''When I got there I just meditated and slept for a couple of days to get over the jetlag. One morning I was dreaming and in the dream these words came to me:
He hides within the rock of three dimensions and cannot be found in this world.
'' 'Wow, where did that come from?!' I wondered. So I woke myself up and wrote it down and the whole thing just unfolded itself. It was very mysterious—and then I found out what it meant.'
When Ken shared the poem with people familiar with Javanese culture, they immediately knew who he had been talking about—Nyi Roro Kidul, the mythic queen of the Southern Seas.
Years earlier back in Fairfield, Ken started to look into writing as a process of self-discovery.
''I joined a group of writers but I myself never wrote, only listened to what others had written. I was inspired by the creative process and what it could do to us.
''One time I was driving around with a friend outside Fairfield and discovered this park off a beaten track. There were two ponds with lotus pads in them. My friend was an artist and she started sketching. I asked her for a piece of paper and started writing about the scene.
''We stopped for a moment and talked about how powerful this experience was, looking at the lotus pads. We talked about how everything has consciousness—the plants included. And that our attention influences what we see.
''I started writing again wondering what it would be for me to look at myself from the perspective of these lotuses. We observe objects, yet embedded within the object is consciousness—looking at us, experiencing us. So there has got be a flow in between, the mutual process of knowing and recognition. It's not restricted to one side of the equation.
''So I let go. All of a sudden, my mind was in a heightened state and I began writing from the perspective of the lotus pads and this whole poem came out in one take and I thought: 'Oh my god, that's a poem!'''
Black lines briefly sketched on paper
capture our appearance but not our essence.
Your attention interests us,
although others have never before.
Your watchful eyes tell us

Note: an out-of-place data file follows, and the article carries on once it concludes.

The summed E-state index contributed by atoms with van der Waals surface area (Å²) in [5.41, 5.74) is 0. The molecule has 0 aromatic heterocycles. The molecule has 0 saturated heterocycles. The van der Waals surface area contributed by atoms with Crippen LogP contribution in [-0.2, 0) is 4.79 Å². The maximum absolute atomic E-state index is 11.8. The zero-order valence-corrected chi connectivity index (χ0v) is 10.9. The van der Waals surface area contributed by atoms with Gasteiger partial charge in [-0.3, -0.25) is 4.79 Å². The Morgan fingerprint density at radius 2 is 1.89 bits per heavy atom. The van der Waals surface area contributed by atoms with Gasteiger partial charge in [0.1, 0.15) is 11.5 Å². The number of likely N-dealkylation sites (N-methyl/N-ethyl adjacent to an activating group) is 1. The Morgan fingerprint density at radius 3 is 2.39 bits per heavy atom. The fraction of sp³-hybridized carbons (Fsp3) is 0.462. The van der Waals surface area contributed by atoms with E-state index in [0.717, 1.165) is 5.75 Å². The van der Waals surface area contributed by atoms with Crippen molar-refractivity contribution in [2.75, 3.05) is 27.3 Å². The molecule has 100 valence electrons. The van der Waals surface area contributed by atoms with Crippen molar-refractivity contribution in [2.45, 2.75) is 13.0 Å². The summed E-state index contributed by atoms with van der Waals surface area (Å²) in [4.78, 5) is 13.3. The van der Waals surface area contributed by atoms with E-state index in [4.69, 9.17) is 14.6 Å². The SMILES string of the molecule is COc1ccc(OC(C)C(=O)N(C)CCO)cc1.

we are apart of you.
Can you feel our thoughts?
Can you think our feelings?
We do yours
and we thank you for committing us to memory.
For long after we've gone
and transmuted ourselves back into nature
our likeness will remind you that we were.
And your response will touch our hearts.
Ken submitted the poem to a competition and ODE TO THE ARTIST, Sketching Lotus Pads at Round Prairie Park won the Sparrowgrass Poetry Forum's Distinguished Poet Award (1988). Later it was published in the winter edition of Treasured Poems of America.
''The editor wanted me to submit another poem and I got really nervous about it. I knew I did not write that poem—it had been dictated to me!'' Ken says, laughing.
''Finally, I decided to write about the memory of the process behind the initial poem. As soon as I sat down with that idea, bliss started to flow. And then I wrote the poem called Sometimes Poetry Happens.
''At first I had difficulty with the last section because I was trying too hard. Then I gave up and it just wrote itself! A lot of poems present themselves with an ending you never could have imagined.''
Some poets can write
from reflected experience
referring back to what was written.
Others need to be there,
in full view of their subject,
opening up to what's being given.
Sometimes poetry happens between the two.
It's then you don't really write the poem.
It writes you!
You just put it down on paper.
When you see it there,
you've captured it.
Or, rather, it's captured you.
What really happened between the two?
To explore that space
between you and me
is to discover who we are.
For deep within,
at the source of the gap
lie the togetherness of the three—
the seer, the seen, and the poetry . . . in between.
How do these beautiful lines come to be?
''My feeling is we are midwives and a poem wants to get expressed, wants to be born,'' explains Ken.
''That's why artists are humble because they have been given this opportunity to be a midwife. It's a collaborative process. If the ego and intellect get too involved, the magic is not going to happen.''
In Ken's life, there has been a lot of letting go—and a lot of magic happening as a result.